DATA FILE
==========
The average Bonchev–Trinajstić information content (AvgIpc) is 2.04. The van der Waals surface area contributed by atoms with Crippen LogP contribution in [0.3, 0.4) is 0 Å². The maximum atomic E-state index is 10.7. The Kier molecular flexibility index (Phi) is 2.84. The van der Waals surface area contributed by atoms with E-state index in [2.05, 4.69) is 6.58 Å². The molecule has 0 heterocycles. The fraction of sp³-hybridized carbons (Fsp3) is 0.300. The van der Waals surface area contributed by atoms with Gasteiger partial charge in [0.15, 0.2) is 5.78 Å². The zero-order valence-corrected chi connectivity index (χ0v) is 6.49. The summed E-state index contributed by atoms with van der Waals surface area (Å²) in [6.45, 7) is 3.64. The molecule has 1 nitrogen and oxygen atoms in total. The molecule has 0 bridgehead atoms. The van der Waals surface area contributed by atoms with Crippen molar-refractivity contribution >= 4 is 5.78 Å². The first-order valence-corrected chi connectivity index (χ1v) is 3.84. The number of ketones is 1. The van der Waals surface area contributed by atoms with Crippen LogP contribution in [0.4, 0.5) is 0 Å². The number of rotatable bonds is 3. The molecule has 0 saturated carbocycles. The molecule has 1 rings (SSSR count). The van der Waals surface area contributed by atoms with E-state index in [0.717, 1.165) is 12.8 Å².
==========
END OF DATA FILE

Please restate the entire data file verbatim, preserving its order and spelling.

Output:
The average Bonchev–Trinajstić information content (AvgIpc) is 2.04. The van der Waals surface area contributed by atoms with Crippen LogP contribution in [0.3, 0.4) is 0 Å². The maximum atomic E-state index is 10.7. The Kier molecular flexibility index (Phi) is 2.84. The van der Waals surface area contributed by atoms with E-state index in [2.05, 4.69) is 6.58 Å². The molecule has 0 heterocycles. The fraction of sp³-hybridized carbons (Fsp3) is 0.300. The van der Waals surface area contributed by atoms with Gasteiger partial charge in [0.15, 0.2) is 5.78 Å². The zero-order valence-corrected chi connectivity index (χ0v) is 6.49. The summed E-state index contributed by atoms with van der Waals surface area (Å²) in [6.45, 7) is 3.64. The molecule has 1 nitrogen and oxygen atoms in total. The molecule has 0 bridgehead atoms. The van der Waals surface area contributed by atoms with Crippen molar-refractivity contribution >= 4 is 5.78 Å². The first-order valence-corrected chi connectivity index (χ1v) is 3.84. The number of ketones is 1. The van der Waals surface area contributed by atoms with Crippen LogP contribution in [0.4, 0.5) is 0 Å². The number of rotatable bonds is 3. The molecule has 0 saturated carbocycles. The molecule has 1 rings (SSSR count). The van der Waals surface area contributed by atoms with E-state index in [0.717, 1.165) is 12.8 Å².